Where there are smartphones, there are apps to go with them. So it is but natural to expect an explosion in the number of app developers, all too keen to catch the fancy of millions (which may become billions soon) of smartphone users globally. Jaipur-based start-up Queppelin is one such firm trying to crack the fast-emerging market opportunities across mobile platforms like android, iOS, J2me and Windows.
The company started with its flagship product Zephyr, a mobile multimedia streaming and compression platform having content tie-ups with some of the leading rock bands in India. The app had over 26,000 downloads in the first week of launch in February 2011 and it was also showcased by Oracle Corp at the Mobile World Congress, held in Barcelona. And Queppelin's Save the Tiger mobile game, developed for Aircel, had seen more than 58,000 downloads in the first month itself. But now you can't download the Zephyr app for free as Queppelin and its business partners are all set to monetise the product. The company is tying up with different telcos so that the app will be pre-embedded in mobile handsets.
Judging by its initial popularity, it's not surprising that Queppelin has already raised two rounds of angel funding and also won the Red Herring Asia Award in October last year.
According to Prafulla Mathur, founder and CEO of Queppelin, the company was founded in mid-2010 with the belief that it was an inflection point in the Indian context as latest tech happenings like 3G connectivity, cheaper handsets, location-based services and even mobile payment impacted Indian consumers as never before.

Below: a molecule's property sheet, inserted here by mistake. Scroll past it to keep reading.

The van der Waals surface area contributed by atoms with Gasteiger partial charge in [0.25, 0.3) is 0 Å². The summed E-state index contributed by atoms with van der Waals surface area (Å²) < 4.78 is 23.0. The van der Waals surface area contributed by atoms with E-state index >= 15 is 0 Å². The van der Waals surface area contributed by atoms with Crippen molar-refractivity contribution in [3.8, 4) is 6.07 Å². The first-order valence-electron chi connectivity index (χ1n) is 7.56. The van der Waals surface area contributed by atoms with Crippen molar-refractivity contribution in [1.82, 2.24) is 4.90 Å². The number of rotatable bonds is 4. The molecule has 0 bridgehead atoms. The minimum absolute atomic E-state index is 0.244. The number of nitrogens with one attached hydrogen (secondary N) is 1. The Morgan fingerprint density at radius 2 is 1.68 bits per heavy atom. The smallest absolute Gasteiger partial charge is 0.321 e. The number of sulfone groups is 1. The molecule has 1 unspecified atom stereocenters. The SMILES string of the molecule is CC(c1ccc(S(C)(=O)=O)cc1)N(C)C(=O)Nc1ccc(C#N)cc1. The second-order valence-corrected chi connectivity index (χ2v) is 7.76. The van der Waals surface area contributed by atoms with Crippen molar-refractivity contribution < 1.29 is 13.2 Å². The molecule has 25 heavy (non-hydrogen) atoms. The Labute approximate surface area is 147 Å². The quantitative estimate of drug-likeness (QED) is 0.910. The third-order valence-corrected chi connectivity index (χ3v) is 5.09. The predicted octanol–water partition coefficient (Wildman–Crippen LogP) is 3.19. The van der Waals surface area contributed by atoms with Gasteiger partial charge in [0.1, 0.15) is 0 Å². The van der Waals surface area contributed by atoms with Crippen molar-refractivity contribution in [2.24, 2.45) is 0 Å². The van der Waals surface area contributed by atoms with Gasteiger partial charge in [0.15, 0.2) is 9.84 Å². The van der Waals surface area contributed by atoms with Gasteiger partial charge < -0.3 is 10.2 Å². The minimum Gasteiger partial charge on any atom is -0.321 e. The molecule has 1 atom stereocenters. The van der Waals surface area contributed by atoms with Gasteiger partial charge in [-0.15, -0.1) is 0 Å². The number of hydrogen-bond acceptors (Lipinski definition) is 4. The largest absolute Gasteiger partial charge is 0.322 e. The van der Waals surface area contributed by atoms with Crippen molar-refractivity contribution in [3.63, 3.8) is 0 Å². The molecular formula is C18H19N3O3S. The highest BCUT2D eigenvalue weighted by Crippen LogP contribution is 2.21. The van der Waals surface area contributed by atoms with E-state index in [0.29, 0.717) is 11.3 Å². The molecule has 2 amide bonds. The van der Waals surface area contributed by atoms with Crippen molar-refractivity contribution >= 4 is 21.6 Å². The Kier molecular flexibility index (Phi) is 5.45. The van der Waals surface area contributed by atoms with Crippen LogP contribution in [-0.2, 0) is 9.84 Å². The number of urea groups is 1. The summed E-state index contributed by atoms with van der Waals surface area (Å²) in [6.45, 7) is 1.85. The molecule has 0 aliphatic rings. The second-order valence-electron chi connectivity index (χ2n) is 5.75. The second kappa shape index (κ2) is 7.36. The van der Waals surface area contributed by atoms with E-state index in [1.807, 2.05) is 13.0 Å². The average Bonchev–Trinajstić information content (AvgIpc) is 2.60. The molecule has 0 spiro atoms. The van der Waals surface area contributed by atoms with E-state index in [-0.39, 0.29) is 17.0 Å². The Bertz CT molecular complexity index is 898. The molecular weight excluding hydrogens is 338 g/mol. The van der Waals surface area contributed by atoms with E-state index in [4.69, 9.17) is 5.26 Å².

Mathur also comes from a technology background that did help the start-up. He obtained an engineering degree from M.B.M. Engineering College, Jodhpur, before joining the technology department of the financial services firm Lehman Brothers. Later he worked with Halifax Bank of Scotland and finally decided to start his own venture.
Products & Biz Model
Queppelin offers various mobile products and services such as mobile audio/video streaming, m-commerce platform, social games and mobile advertising, among others. The company also develops mobile apps for its clients.
Besides Zephyr, its product portfolio includes Ek SMS (developed for India Internet Fund) which ensures instant, location-based search and deals for restaurants/bars/cafes over SMS and across Web platforms; mShoppe (a customisable m-commerce platform) and MMP, which is a QR code reader and location-checking android app developed for MakeMyPoints.
Queppelin also focuses heavily on Indian content providers like Bollywood content aggregators, media companies, regional content providers and TV reality shows. It works with content providers to build products and then help them distribute those products through pre-installation deals with handset manufacturers and distribution deals with telecom operators.
The company generates revenues primarily from licensing its technology platforms and also from developing apps for clients. When a licensing deal is done, the company receives an upfront fee and an annual licensing fee for that platform usage. It also receives a part of the revenues earned by the companies based on app usage/downloads, as is the practice in the apps industry.